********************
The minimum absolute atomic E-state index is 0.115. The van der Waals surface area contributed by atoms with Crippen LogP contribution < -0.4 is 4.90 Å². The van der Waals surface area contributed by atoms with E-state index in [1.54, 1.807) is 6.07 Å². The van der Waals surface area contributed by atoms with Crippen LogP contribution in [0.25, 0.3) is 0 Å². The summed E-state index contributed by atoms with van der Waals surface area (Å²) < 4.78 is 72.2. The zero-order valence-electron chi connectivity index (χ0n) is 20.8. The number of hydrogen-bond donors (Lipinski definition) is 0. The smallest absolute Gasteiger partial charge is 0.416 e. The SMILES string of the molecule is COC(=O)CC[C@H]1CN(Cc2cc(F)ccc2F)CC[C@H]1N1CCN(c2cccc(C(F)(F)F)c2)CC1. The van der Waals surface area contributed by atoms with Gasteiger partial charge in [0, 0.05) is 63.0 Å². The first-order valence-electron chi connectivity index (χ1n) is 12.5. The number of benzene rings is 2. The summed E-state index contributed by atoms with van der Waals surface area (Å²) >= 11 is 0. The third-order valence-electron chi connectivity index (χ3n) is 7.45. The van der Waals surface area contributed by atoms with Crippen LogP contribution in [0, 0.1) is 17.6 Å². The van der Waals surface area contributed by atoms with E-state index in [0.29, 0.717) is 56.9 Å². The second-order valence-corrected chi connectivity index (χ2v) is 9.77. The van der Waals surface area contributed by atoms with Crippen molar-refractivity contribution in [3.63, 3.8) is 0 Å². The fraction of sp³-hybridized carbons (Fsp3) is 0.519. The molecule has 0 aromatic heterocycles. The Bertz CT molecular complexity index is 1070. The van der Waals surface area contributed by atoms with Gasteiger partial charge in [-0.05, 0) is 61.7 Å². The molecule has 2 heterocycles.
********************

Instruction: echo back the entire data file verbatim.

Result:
The minimum absolute atomic E-state index is 0.115. The van der Waals surface area contributed by atoms with Crippen LogP contribution < -0.4 is 4.90 Å². The van der Waals surface area contributed by atoms with E-state index in [1.54, 1.807) is 6.07 Å². The van der Waals surface area contributed by atoms with Crippen LogP contribution in [0.25, 0.3) is 0 Å². The summed E-state index contributed by atoms with van der Waals surface area (Å²) < 4.78 is 72.2. The zero-order valence-electron chi connectivity index (χ0n) is 20.8. The number of hydrogen-bond donors (Lipinski definition) is 0. The smallest absolute Gasteiger partial charge is 0.416 e. The SMILES string of the molecule is COC(=O)CC[C@H]1CN(Cc2cc(F)ccc2F)CC[C@H]1N1CCN(c2cccc(C(F)(F)F)c2)CC1. The van der Waals surface area contributed by atoms with Gasteiger partial charge in [0, 0.05) is 63.0 Å². The first-order valence-electron chi connectivity index (χ1n) is 12.5. The number of benzene rings is 2. The summed E-state index contributed by atoms with van der Waals surface area (Å²) >= 11 is 0. The third-order valence-electron chi connectivity index (χ3n) is 7.45. The van der Waals surface area contributed by atoms with Crippen LogP contribution in [0, 0.1) is 17.6 Å². The van der Waals surface area contributed by atoms with E-state index in [0.29, 0.717) is 56.9 Å². The second-order valence-corrected chi connectivity index (χ2v) is 9.77. The van der Waals surface area contributed by atoms with Crippen molar-refractivity contribution in [3.63, 3.8) is 0 Å². The fraction of sp³-hybridized carbons (Fsp3) is 0.519. The molecule has 0 aromatic heterocycles. The Bertz CT molecular complexity index is 1070. The van der Waals surface area contributed by atoms with Gasteiger partial charge in [-0.05, 0) is 61.7 Å². The molecule has 2 heterocycles.